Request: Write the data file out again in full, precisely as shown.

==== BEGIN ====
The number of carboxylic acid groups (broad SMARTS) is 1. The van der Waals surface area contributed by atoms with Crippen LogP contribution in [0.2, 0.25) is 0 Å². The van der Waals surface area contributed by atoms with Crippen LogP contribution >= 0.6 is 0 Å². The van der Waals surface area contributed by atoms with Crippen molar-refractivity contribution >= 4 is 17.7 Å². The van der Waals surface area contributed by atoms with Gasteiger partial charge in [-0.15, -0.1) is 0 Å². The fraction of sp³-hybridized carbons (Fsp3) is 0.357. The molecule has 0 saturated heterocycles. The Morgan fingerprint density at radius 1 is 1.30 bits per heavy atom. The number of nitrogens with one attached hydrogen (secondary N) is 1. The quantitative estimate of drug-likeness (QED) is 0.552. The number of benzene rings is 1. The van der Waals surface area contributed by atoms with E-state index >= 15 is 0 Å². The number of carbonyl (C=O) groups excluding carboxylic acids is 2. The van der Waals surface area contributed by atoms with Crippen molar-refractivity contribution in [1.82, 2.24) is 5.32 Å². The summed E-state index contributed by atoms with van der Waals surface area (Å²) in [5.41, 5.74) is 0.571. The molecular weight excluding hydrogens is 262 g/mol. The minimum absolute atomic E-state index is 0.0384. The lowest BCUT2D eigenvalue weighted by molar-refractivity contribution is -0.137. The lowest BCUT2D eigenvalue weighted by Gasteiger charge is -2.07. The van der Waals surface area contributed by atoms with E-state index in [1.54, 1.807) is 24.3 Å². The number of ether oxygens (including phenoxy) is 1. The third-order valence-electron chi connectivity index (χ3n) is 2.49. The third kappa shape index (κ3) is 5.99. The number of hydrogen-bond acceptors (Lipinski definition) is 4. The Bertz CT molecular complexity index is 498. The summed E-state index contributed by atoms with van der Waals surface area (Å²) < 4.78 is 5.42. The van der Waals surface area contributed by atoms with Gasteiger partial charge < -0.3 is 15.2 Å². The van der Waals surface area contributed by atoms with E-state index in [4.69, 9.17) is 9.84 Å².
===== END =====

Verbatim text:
The number of carboxylic acid groups (broad SMARTS) is 1. The van der Waals surface area contributed by atoms with Crippen LogP contribution in [0.2, 0.25) is 0 Å². The van der Waals surface area contributed by atoms with Crippen LogP contribution >= 0.6 is 0 Å². The van der Waals surface area contributed by atoms with Crippen molar-refractivity contribution >= 4 is 17.7 Å². The van der Waals surface area contributed by atoms with Gasteiger partial charge in [-0.15, -0.1) is 0 Å². The fraction of sp³-hybridized carbons (Fsp3) is 0.357. The molecule has 0 saturated heterocycles. The Morgan fingerprint density at radius 1 is 1.30 bits per heavy atom. The number of nitrogens with one attached hydrogen (secondary N) is 1. The quantitative estimate of drug-likeness (QED) is 0.552. The number of benzene rings is 1. The van der Waals surface area contributed by atoms with E-state index >= 15 is 0 Å². The number of carbonyl (C=O) groups excluding carboxylic acids is 2. The van der Waals surface area contributed by atoms with Crippen molar-refractivity contribution in [1.82, 2.24) is 5.32 Å². The summed E-state index contributed by atoms with van der Waals surface area (Å²) in [5.41, 5.74) is 0.571. The molecular weight excluding hydrogens is 262 g/mol. The minimum absolute atomic E-state index is 0.0384. The lowest BCUT2D eigenvalue weighted by molar-refractivity contribution is -0.137. The lowest BCUT2D eigenvalue weighted by Gasteiger charge is -2.07. The van der Waals surface area contributed by atoms with E-state index in [1.54, 1.807) is 24.3 Å². The number of ether oxygens (including phenoxy) is 1. The third-order valence-electron chi connectivity index (χ3n) is 2.49. The third kappa shape index (κ3) is 5.99. The number of hydrogen-bond acceptors (Lipinski definition) is 4. The Bertz CT molecular complexity index is 498. The summed E-state index contributed by atoms with van der Waals surface area (Å²) < 4.78 is 5.42. The van der Waals surface area contributed by atoms with Gasteiger partial charge < -0.3 is 15.2 Å². The van der Waals surface area contributed by atoms with E-state index in [4.69, 9.17) is 9.84 Å².